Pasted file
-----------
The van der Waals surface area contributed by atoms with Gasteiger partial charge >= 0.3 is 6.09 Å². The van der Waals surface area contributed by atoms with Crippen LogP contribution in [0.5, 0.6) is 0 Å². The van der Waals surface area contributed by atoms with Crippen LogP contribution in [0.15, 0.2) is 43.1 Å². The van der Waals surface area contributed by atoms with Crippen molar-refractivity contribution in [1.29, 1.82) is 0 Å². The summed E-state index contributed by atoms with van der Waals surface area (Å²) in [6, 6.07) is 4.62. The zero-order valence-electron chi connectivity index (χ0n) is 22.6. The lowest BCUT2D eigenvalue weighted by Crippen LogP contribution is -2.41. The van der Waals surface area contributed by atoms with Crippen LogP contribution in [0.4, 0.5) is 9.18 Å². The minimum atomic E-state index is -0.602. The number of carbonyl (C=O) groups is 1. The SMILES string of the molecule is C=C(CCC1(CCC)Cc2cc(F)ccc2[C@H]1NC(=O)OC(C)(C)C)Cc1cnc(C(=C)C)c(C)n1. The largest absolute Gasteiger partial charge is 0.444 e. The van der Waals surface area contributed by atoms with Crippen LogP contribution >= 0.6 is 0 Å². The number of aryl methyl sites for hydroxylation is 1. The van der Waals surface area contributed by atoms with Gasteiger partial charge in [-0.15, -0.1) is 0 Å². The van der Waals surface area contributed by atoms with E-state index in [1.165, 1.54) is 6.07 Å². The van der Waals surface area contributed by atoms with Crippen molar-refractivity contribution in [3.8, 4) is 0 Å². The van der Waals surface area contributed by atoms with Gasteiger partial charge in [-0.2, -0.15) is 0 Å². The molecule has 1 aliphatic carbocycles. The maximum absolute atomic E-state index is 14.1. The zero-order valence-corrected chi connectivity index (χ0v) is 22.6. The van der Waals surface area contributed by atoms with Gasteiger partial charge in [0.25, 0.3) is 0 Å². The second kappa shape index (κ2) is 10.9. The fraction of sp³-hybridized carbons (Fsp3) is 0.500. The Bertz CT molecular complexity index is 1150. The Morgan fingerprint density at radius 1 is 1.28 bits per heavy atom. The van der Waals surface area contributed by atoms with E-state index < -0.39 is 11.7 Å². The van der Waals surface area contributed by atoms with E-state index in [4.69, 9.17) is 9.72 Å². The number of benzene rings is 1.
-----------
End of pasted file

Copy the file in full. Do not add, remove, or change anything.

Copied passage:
The van der Waals surface area contributed by atoms with Gasteiger partial charge >= 0.3 is 6.09 Å². The van der Waals surface area contributed by atoms with Crippen LogP contribution in [0.5, 0.6) is 0 Å². The van der Waals surface area contributed by atoms with Crippen LogP contribution in [0.15, 0.2) is 43.1 Å². The van der Waals surface area contributed by atoms with Crippen molar-refractivity contribution in [1.29, 1.82) is 0 Å². The summed E-state index contributed by atoms with van der Waals surface area (Å²) in [6, 6.07) is 4.62. The zero-order valence-electron chi connectivity index (χ0n) is 22.6. The lowest BCUT2D eigenvalue weighted by Crippen LogP contribution is -2.41. The van der Waals surface area contributed by atoms with Crippen LogP contribution in [0.4, 0.5) is 9.18 Å². The minimum atomic E-state index is -0.602. The number of carbonyl (C=O) groups is 1. The SMILES string of the molecule is C=C(CCC1(CCC)Cc2cc(F)ccc2[C@H]1NC(=O)OC(C)(C)C)Cc1cnc(C(=C)C)c(C)n1. The largest absolute Gasteiger partial charge is 0.444 e. The van der Waals surface area contributed by atoms with Crippen LogP contribution >= 0.6 is 0 Å². The number of aryl methyl sites for hydroxylation is 1. The van der Waals surface area contributed by atoms with Gasteiger partial charge in [-0.15, -0.1) is 0 Å². The van der Waals surface area contributed by atoms with E-state index in [1.165, 1.54) is 6.07 Å². The van der Waals surface area contributed by atoms with Crippen molar-refractivity contribution in [3.8, 4) is 0 Å². The van der Waals surface area contributed by atoms with Gasteiger partial charge in [-0.2, -0.15) is 0 Å². The molecule has 1 aliphatic carbocycles. The maximum absolute atomic E-state index is 14.1. The zero-order valence-corrected chi connectivity index (χ0v) is 22.6. The van der Waals surface area contributed by atoms with Gasteiger partial charge in [0.25, 0.3) is 0 Å². The second kappa shape index (κ2) is 10.9. The fraction of sp³-hybridized carbons (Fsp3) is 0.500. The Bertz CT molecular complexity index is 1150. The Morgan fingerprint density at radius 1 is 1.28 bits per heavy atom. The van der Waals surface area contributed by atoms with E-state index < -0.39 is 11.7 Å². The van der Waals surface area contributed by atoms with E-state index in [4.69, 9.17) is 9.72 Å². The number of benzene rings is 1.